By Forrest Whitman
The two steps up to the front door of the Victoria Tavern in Salida deserve a moment’s pause. Look around and you’ll notice, just to the right, a plaque dedicated to Mildred “Millie” Ohmertz Johnson. Before you go in for an adult beverage, think about Millie.
Millie made Colorado history as its first female real estate developer. She was owner and builder of the present building. She completed it in late spring of 1900 and she was on site every day. Millie broke ground for women in a day when they were definitely not real estate developers.
Think of what a pioneer for women she was. Women were not expected to be in business at that time and especially in that rough part of Salida. She may have been backed by the famous Alexander Cameron Hunt in her building plan, but it was her plan.
Hunt was the builder of several towns along the Denver and Rio Grande Railroad (D&RG). Mildred was a sales agent for him (though their arrangement is not clear). She may have had enough money of her own to begin construction.
The alliance between Millie and Hunt ended up in a spectacular court fight. Again, that was not something women did. She took on one of the richest men in the state, a former governor, and won. In the end it was decided that he had no right to her building. That was an amazing development.
The part of town she chose as a site was not frequented by “respectable women,” especially after dark. What sort of woman was she anyhow? There’s quite a bit of mystery and quite a bit of historical gossip about her.
As the plaque points out, her building was a fine hotel and she supervised every step of its building. In 1906 it was probably the first building in town to have steam-heated rooms. The whole block was influenced by her desire for an upstanding business center.
Probably the upper stories were the hotel and the lower was for business including an early movie theater.
The many bars and brothels up and down Front Street (Sackett Ave. today) were still home to some pretty seedy clients in that period. The era of big bar fights and shootings was mostly over, but there were still some rather lawless individuals around. She had guts to build there. It was railroad man’s territory and catered to a rough male crowd.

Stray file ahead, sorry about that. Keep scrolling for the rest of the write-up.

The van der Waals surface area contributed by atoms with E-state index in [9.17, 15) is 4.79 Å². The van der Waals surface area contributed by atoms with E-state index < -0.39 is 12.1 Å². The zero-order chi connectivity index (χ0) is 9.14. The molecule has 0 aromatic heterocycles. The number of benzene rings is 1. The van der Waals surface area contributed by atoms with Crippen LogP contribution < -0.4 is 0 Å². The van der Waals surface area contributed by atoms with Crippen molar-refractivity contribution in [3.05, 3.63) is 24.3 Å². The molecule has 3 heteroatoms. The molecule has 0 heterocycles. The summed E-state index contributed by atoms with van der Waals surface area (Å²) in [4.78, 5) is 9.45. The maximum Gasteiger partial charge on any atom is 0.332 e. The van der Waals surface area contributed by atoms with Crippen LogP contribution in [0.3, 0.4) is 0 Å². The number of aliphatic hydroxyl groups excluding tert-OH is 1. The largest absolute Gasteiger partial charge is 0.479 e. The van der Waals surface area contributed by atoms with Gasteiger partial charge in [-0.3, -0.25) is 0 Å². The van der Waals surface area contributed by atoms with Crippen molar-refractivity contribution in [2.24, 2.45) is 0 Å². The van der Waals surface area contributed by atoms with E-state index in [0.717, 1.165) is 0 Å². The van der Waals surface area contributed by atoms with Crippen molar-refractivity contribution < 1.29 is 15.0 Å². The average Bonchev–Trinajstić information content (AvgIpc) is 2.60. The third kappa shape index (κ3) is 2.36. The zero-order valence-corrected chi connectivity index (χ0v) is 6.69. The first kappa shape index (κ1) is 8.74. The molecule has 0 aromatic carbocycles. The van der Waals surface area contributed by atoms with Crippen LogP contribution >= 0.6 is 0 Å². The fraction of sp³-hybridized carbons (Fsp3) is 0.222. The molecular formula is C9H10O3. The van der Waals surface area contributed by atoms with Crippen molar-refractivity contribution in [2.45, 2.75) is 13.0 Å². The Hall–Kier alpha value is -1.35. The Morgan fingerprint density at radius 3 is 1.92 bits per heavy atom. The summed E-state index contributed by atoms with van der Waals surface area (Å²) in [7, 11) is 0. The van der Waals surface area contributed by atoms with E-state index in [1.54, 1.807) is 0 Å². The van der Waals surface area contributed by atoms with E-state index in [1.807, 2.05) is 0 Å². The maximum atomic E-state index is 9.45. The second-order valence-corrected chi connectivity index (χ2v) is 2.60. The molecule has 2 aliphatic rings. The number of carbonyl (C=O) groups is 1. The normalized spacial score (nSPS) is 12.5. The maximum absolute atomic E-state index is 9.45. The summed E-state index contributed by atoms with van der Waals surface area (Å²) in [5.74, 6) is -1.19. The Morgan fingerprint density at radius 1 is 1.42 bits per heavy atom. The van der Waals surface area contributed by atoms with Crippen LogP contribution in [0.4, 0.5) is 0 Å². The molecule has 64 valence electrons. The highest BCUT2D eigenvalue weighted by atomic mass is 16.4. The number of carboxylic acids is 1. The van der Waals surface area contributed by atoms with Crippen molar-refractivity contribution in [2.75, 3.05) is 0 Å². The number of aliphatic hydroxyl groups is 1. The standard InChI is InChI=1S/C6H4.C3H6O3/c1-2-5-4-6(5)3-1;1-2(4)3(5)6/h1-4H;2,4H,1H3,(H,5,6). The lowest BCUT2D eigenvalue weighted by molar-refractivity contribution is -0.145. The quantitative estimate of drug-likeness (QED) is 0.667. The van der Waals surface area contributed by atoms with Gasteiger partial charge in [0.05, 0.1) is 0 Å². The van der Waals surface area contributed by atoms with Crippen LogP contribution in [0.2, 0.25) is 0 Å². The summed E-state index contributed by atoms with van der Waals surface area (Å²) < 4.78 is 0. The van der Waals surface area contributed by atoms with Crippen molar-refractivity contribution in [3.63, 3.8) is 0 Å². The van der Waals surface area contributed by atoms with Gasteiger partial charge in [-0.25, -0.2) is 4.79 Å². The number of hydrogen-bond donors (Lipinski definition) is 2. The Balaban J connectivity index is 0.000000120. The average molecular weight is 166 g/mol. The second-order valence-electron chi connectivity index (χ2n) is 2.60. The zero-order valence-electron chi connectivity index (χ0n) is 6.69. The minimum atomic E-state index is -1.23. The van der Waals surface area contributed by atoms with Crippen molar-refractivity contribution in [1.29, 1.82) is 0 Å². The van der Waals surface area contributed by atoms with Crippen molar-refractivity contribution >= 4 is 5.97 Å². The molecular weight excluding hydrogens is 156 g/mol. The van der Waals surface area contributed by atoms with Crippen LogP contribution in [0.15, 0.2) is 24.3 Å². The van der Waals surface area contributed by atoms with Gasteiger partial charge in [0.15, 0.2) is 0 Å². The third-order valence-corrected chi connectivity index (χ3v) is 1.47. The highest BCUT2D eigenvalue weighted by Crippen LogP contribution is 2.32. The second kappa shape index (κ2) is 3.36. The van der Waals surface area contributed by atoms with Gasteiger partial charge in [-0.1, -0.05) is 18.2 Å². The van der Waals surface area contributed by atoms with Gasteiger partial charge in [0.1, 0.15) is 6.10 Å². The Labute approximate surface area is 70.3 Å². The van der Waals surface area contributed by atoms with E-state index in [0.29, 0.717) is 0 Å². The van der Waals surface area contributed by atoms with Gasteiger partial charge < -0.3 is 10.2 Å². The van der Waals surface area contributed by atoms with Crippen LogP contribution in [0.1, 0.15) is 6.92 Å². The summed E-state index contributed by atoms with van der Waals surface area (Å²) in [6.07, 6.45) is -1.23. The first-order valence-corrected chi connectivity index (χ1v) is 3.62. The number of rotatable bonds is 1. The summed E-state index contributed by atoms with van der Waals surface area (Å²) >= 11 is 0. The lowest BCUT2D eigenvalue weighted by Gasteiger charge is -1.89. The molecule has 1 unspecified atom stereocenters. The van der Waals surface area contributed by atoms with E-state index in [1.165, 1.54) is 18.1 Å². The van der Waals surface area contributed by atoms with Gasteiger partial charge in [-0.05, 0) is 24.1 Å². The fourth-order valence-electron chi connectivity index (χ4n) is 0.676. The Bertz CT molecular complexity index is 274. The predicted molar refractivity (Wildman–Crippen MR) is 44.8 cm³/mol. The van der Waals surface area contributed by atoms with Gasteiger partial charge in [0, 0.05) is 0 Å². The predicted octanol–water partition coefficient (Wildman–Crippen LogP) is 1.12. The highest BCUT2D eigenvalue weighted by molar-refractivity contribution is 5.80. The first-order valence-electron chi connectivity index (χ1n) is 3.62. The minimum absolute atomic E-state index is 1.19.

The railroad supplied the life blood of Salida and Millie’s clientele. At its peak the D&RG ran a hundred trains a day though town. It was clearly the most import railroad division point. Trains for Santa Fe over Poncha Pass started here. Trains for Gunnison and the West made up and went over the bridge beside F Street. A fine hotel (eventually named the Monte Cristo) was built by the railroad at the end of the F Street bridge.
Millie knew what she was doing with her location right at the corner of F Street. She got her share of the railroad business before the workers and tourists saw anything else.
The questions about Millie are worth contemplating while standing on the front steps she built. What happened to her alliance with Alexander Cameron Hunt? Why did they end up suing each other in court and in a bitter adversarial relationship? He trusted her enough to give her properties to sell as he sold the whole town site. Hunt clearly benefited from her sales ability. This man was no dupe. Rather he was a truly remarkable town builder for the D&RGW railroad. He “dealt her in” with full knowledge of her abilities and determination.
There are two theories about their falling out. One is that Millie and Hunt were involved romantically. Many of the histories hint at that romance. That’s not out of the question. Hunt had quite a reputation along those lines in the towns he developed. From what we know of Millie, she wouldn’t walk away quietly. That may have added fuel to the fire which ended up in a long and bitter court fight.
The other theory is more mundane; that real estate deals often go south when partners no longer trust each other. Hunt had entrusted her with property to sell and now he wanted it back, or at least the money which had gone into the building. Perhaps she felt her cut was too small. Which ever theory we pick, Millie deserves the title of first woman real estate developer in Colorado.
It’s worth pausing before heading inside the Vic just to read the plaque. Plaques like that were erected on historic sites around Colorado by “E Clampus Vitus” (the Al Packer Outpost #100 of Matt Warner chapter # 1900). Peter Simonson, owner of the Vic, tells me they were a light-hearted drinking club with an interest in Western history and chapters around the West.
Millie’s steps can be tricky as you pause to contemplate her history. Those two steps are easier negotiated before a couple of beers are had. Remember, the doors open in.